On behalf of Dalkey Community Council, Dr Susan McDonnell has requested that planning permission be refused ‘in view of our widespread concerns’.

Fine Gael councillor Mary Fayne has also lodged an objection and she that she is strongly against the scheme due to its inappropriate location and how it would overlook several homes.

The application, rising from two to five storeys, comes 18 months after Bartra secured the green light for 18 apartments and six houses on the 1.4-acre Yonder site.© Provided by Extra.ie Fine Gael councillor Mary Fayne has also lodged an objection and she that she is strongly against the scheme due to its inappropriate location and how it would overlook several homes. Pic: Fine Gael

Bartra only obtained planning permission for the apartments from An Bord Pleanála after a planning battle with local residents, including the Kennys, over the apartment scheme.

The nursing home plan replaces the apartment plan initially proposed for the site.

However, planning documents lodged with the application contend the nursing home scheme will have a significantly reduced impact on the Kenny home and neighbouring properties than the permitted apartment scheme.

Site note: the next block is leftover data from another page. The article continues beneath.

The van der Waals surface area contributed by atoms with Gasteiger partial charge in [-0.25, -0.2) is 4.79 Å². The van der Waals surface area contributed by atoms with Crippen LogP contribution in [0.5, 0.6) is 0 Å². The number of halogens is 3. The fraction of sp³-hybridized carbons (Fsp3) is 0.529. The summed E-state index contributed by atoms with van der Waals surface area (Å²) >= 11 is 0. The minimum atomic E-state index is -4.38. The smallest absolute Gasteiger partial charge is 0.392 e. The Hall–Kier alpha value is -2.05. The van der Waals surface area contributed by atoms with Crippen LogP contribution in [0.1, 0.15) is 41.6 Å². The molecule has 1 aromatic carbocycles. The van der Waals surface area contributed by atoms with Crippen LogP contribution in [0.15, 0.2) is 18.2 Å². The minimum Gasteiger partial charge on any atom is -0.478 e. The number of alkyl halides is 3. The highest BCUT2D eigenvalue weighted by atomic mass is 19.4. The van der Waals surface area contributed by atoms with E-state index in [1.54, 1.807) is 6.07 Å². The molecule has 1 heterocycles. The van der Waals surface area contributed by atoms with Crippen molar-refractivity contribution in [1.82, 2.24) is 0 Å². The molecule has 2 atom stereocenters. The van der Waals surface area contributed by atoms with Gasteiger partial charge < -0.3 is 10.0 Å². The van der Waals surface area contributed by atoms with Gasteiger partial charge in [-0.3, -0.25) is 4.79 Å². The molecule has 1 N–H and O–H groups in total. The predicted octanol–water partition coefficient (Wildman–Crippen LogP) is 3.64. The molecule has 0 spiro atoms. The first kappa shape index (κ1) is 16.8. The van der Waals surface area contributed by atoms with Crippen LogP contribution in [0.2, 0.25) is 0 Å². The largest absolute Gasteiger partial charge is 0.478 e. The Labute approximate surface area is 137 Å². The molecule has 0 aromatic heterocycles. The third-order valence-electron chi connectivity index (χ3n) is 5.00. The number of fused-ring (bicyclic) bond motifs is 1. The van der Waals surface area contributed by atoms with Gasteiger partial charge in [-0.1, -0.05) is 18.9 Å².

In the documents lodged on behalf of Bartra by Thornton O’Connor Town Planning, Patricia Thornton has stated that unlike the permitted scheme, there is no development in the southern portion of the site and this significantly reduces the impact of the property on the surrounding dwellings at the southern end.

Ms Thornton also contends that what is proposed will provide ‘a much needed nursing home facility for the area’.

A decision is due on the application next month. If Bartra is unsuccessful with the proposed scheme, the company can still proceed to construct the permitted apartment scheme.

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Published by Fred Bassett

Political searcher of the truth; I also expose corruption and cronyism and also help whistleblowers. View all posts by Fred Bassett